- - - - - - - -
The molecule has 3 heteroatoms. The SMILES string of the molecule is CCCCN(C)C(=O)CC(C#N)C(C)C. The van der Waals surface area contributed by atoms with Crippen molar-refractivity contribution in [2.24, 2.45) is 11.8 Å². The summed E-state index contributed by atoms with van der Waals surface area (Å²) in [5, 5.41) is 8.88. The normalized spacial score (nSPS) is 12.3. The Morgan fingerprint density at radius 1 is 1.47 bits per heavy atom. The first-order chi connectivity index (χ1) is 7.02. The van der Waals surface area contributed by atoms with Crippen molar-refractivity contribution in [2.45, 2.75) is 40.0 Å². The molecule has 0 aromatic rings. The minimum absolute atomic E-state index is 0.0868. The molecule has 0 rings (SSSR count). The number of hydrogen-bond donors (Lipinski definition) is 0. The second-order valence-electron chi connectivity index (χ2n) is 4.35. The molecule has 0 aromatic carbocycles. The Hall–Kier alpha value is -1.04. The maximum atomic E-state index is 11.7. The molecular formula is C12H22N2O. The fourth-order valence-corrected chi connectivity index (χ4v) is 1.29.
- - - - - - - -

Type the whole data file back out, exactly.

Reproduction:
The molecule has 3 heteroatoms. The SMILES string of the molecule is CCCCN(C)C(=O)CC(C#N)C(C)C. The van der Waals surface area contributed by atoms with Crippen molar-refractivity contribution in [2.24, 2.45) is 11.8 Å². The summed E-state index contributed by atoms with van der Waals surface area (Å²) in [5, 5.41) is 8.88. The normalized spacial score (nSPS) is 12.3. The Morgan fingerprint density at radius 1 is 1.47 bits per heavy atom. The first-order chi connectivity index (χ1) is 7.02. The van der Waals surface area contributed by atoms with Crippen molar-refractivity contribution in [2.45, 2.75) is 40.0 Å². The molecule has 0 aromatic rings. The minimum absolute atomic E-state index is 0.0868. The molecule has 0 rings (SSSR count). The number of hydrogen-bond donors (Lipinski definition) is 0. The second-order valence-electron chi connectivity index (χ2n) is 4.35. The molecule has 0 aromatic carbocycles. The Hall–Kier alpha value is -1.04. The maximum atomic E-state index is 11.7. The molecular formula is C12H22N2O. The fourth-order valence-corrected chi connectivity index (χ4v) is 1.29.